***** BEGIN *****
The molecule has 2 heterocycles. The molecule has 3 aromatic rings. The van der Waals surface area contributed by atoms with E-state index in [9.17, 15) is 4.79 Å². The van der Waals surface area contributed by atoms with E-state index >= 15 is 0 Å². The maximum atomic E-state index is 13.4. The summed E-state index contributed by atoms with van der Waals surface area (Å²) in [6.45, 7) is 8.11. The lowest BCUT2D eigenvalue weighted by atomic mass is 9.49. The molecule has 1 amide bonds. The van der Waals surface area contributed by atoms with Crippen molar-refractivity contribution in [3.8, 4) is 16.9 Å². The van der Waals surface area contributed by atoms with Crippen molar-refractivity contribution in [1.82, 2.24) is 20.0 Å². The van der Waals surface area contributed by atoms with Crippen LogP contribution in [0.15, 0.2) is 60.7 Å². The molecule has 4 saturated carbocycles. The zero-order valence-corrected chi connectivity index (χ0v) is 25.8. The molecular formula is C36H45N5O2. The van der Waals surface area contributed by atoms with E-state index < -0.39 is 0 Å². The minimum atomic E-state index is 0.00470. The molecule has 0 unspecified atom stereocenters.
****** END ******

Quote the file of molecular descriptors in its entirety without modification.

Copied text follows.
The molecule has 2 heterocycles. The molecule has 3 aromatic rings. The van der Waals surface area contributed by atoms with E-state index in [9.17, 15) is 4.79 Å². The van der Waals surface area contributed by atoms with E-state index >= 15 is 0 Å². The maximum atomic E-state index is 13.4. The summed E-state index contributed by atoms with van der Waals surface area (Å²) in [6.45, 7) is 8.11. The lowest BCUT2D eigenvalue weighted by atomic mass is 9.49. The molecule has 1 amide bonds. The van der Waals surface area contributed by atoms with Crippen molar-refractivity contribution in [3.8, 4) is 16.9 Å². The van der Waals surface area contributed by atoms with Crippen molar-refractivity contribution in [1.82, 2.24) is 20.0 Å². The van der Waals surface area contributed by atoms with Crippen LogP contribution in [0.15, 0.2) is 60.7 Å². The molecule has 4 saturated carbocycles. The zero-order valence-corrected chi connectivity index (χ0v) is 25.8. The molecular formula is C36H45N5O2. The van der Waals surface area contributed by atoms with E-state index < -0.39 is 0 Å². The minimum atomic E-state index is 0.00470. The molecule has 0 unspecified atom stereocenters.